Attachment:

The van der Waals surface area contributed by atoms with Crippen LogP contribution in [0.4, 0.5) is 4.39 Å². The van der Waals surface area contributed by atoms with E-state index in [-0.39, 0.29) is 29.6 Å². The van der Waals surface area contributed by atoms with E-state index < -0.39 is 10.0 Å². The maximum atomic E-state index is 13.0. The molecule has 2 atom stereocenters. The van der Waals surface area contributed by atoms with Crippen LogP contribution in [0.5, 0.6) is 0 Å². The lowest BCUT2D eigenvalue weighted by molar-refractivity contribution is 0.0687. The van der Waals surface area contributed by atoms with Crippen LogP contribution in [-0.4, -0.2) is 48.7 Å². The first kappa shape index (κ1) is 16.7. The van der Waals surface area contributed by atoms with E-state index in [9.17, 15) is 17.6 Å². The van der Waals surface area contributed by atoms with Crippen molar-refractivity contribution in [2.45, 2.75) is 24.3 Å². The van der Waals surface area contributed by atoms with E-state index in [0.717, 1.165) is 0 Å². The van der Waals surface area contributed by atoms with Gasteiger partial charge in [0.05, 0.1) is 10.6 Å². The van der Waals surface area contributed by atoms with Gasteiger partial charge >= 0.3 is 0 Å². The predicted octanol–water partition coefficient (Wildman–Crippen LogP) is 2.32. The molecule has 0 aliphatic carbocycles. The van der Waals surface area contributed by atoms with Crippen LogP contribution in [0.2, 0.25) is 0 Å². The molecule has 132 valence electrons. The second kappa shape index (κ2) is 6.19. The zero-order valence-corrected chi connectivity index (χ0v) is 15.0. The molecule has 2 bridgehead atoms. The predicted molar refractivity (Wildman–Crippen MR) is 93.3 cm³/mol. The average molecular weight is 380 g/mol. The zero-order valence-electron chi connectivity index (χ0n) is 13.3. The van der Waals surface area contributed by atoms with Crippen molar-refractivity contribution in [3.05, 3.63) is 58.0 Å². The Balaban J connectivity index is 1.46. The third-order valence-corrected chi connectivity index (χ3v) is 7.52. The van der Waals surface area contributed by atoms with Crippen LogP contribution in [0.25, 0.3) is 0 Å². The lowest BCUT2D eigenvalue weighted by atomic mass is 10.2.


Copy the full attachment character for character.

The van der Waals surface area contributed by atoms with Crippen LogP contribution in [0.4, 0.5) is 4.39 Å². The van der Waals surface area contributed by atoms with E-state index in [-0.39, 0.29) is 29.6 Å². The van der Waals surface area contributed by atoms with E-state index < -0.39 is 10.0 Å². The maximum atomic E-state index is 13.0. The molecule has 2 atom stereocenters. The van der Waals surface area contributed by atoms with Crippen LogP contribution in [0.5, 0.6) is 0 Å². The lowest BCUT2D eigenvalue weighted by molar-refractivity contribution is 0.0687. The van der Waals surface area contributed by atoms with Crippen LogP contribution in [-0.4, -0.2) is 48.7 Å². The first kappa shape index (κ1) is 16.7. The van der Waals surface area contributed by atoms with E-state index in [9.17, 15) is 17.6 Å². The van der Waals surface area contributed by atoms with Crippen molar-refractivity contribution in [2.45, 2.75) is 24.3 Å². The van der Waals surface area contributed by atoms with E-state index in [0.717, 1.165) is 0 Å². The van der Waals surface area contributed by atoms with Gasteiger partial charge in [0.05, 0.1) is 10.6 Å². The van der Waals surface area contributed by atoms with Gasteiger partial charge >= 0.3 is 0 Å². The predicted octanol–water partition coefficient (Wildman–Crippen LogP) is 2.32. The molecule has 0 aliphatic carbocycles. The van der Waals surface area contributed by atoms with Crippen LogP contribution in [0.2, 0.25) is 0 Å². The molecule has 132 valence electrons. The second kappa shape index (κ2) is 6.19. The zero-order valence-corrected chi connectivity index (χ0v) is 15.0. The molecule has 2 bridgehead atoms. The predicted molar refractivity (Wildman–Crippen MR) is 93.3 cm³/mol. The average molecular weight is 380 g/mol. The zero-order valence-electron chi connectivity index (χ0n) is 13.3. The van der Waals surface area contributed by atoms with Crippen molar-refractivity contribution in [3.05, 3.63) is 58.0 Å². The Balaban J connectivity index is 1.46. The third-order valence-corrected chi connectivity index (χ3v) is 7.52. The van der Waals surface area contributed by atoms with Crippen LogP contribution in [0.25, 0.3) is 0 Å². The lowest BCUT2D eigenvalue weighted by atomic mass is 10.2.